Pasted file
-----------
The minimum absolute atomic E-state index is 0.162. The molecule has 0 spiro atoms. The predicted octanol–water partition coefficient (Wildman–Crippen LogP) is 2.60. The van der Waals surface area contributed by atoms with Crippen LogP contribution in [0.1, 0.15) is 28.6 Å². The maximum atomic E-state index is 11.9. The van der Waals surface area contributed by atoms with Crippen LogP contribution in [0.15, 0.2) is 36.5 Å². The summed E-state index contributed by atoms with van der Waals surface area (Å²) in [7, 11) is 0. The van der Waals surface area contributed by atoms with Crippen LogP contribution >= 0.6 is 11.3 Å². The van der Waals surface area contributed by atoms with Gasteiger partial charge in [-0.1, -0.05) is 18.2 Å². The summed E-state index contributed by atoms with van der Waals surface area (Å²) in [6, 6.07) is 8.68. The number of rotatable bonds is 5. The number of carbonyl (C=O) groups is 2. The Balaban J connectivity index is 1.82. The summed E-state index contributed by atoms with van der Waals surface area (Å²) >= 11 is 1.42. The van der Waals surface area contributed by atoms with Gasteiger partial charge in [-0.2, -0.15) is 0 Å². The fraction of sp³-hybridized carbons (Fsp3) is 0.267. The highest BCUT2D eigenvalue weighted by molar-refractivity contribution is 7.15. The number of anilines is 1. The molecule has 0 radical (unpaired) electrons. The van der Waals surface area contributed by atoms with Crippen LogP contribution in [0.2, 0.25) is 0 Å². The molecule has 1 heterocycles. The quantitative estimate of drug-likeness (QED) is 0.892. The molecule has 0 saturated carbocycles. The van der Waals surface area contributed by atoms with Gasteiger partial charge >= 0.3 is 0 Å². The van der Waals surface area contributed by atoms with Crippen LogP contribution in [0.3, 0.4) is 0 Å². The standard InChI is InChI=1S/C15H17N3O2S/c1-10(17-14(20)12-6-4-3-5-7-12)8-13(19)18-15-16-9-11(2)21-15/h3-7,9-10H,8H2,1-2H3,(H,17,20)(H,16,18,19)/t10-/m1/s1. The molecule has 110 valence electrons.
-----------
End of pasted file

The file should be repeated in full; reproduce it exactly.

The minimum absolute atomic E-state index is 0.162. The molecule has 0 spiro atoms. The predicted octanol–water partition coefficient (Wildman–Crippen LogP) is 2.60. The van der Waals surface area contributed by atoms with Crippen LogP contribution in [0.1, 0.15) is 28.6 Å². The maximum atomic E-state index is 11.9. The van der Waals surface area contributed by atoms with Crippen LogP contribution in [0.15, 0.2) is 36.5 Å². The summed E-state index contributed by atoms with van der Waals surface area (Å²) in [7, 11) is 0. The van der Waals surface area contributed by atoms with Crippen LogP contribution >= 0.6 is 11.3 Å². The van der Waals surface area contributed by atoms with Gasteiger partial charge in [-0.1, -0.05) is 18.2 Å². The summed E-state index contributed by atoms with van der Waals surface area (Å²) in [6, 6.07) is 8.68. The number of rotatable bonds is 5. The number of carbonyl (C=O) groups is 2. The Balaban J connectivity index is 1.82. The summed E-state index contributed by atoms with van der Waals surface area (Å²) >= 11 is 1.42. The van der Waals surface area contributed by atoms with Gasteiger partial charge in [-0.2, -0.15) is 0 Å². The fraction of sp³-hybridized carbons (Fsp3) is 0.267. The highest BCUT2D eigenvalue weighted by molar-refractivity contribution is 7.15. The number of anilines is 1. The molecule has 0 radical (unpaired) electrons. The van der Waals surface area contributed by atoms with Crippen LogP contribution in [0.2, 0.25) is 0 Å². The molecule has 1 heterocycles. The quantitative estimate of drug-likeness (QED) is 0.892. The molecule has 0 saturated carbocycles. The van der Waals surface area contributed by atoms with Gasteiger partial charge >= 0.3 is 0 Å². The van der Waals surface area contributed by atoms with Crippen LogP contribution in [0.3, 0.4) is 0 Å². The standard InChI is InChI=1S/C15H17N3O2S/c1-10(17-14(20)12-6-4-3-5-7-12)8-13(19)18-15-16-9-11(2)21-15/h3-7,9-10H,8H2,1-2H3,(H,17,20)(H,16,18,19)/t10-/m1/s1. The molecule has 110 valence electrons.